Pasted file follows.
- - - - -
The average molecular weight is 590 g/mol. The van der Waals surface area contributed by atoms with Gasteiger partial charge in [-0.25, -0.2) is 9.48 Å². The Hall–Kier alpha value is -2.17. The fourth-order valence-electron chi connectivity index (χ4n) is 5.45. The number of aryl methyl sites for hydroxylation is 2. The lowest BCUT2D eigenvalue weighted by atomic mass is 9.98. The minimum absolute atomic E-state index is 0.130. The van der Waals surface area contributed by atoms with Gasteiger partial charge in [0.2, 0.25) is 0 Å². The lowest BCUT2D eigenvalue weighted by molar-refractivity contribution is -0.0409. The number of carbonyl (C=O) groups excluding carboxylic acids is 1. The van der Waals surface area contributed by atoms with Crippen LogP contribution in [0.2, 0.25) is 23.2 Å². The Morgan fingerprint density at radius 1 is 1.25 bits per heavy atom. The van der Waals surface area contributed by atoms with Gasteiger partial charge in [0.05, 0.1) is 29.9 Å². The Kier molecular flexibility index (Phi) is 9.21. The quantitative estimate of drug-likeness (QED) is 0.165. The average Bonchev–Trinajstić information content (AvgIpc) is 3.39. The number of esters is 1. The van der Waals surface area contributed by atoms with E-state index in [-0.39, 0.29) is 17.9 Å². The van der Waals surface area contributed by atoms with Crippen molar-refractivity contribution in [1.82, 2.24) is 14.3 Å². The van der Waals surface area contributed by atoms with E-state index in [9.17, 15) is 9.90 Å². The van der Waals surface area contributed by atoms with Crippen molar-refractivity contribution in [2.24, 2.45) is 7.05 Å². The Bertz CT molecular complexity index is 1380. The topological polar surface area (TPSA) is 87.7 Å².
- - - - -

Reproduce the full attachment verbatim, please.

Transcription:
The average molecular weight is 590 g/mol. The van der Waals surface area contributed by atoms with Gasteiger partial charge in [-0.25, -0.2) is 9.48 Å². The Hall–Kier alpha value is -2.17. The fourth-order valence-electron chi connectivity index (χ4n) is 5.45. The number of aryl methyl sites for hydroxylation is 2. The lowest BCUT2D eigenvalue weighted by atomic mass is 9.98. The minimum absolute atomic E-state index is 0.130. The van der Waals surface area contributed by atoms with Gasteiger partial charge in [0.2, 0.25) is 0 Å². The lowest BCUT2D eigenvalue weighted by molar-refractivity contribution is -0.0409. The number of carbonyl (C=O) groups excluding carboxylic acids is 1. The van der Waals surface area contributed by atoms with Crippen LogP contribution in [0.2, 0.25) is 23.2 Å². The Morgan fingerprint density at radius 1 is 1.25 bits per heavy atom. The van der Waals surface area contributed by atoms with Gasteiger partial charge in [0.05, 0.1) is 29.9 Å². The Kier molecular flexibility index (Phi) is 9.21. The quantitative estimate of drug-likeness (QED) is 0.165. The average Bonchev–Trinajstić information content (AvgIpc) is 3.39. The number of esters is 1. The van der Waals surface area contributed by atoms with E-state index in [-0.39, 0.29) is 17.9 Å². The van der Waals surface area contributed by atoms with Crippen molar-refractivity contribution in [1.82, 2.24) is 14.3 Å². The van der Waals surface area contributed by atoms with E-state index in [9.17, 15) is 9.90 Å². The van der Waals surface area contributed by atoms with Crippen molar-refractivity contribution in [2.24, 2.45) is 7.05 Å². The Bertz CT molecular complexity index is 1380. The topological polar surface area (TPSA) is 87.7 Å².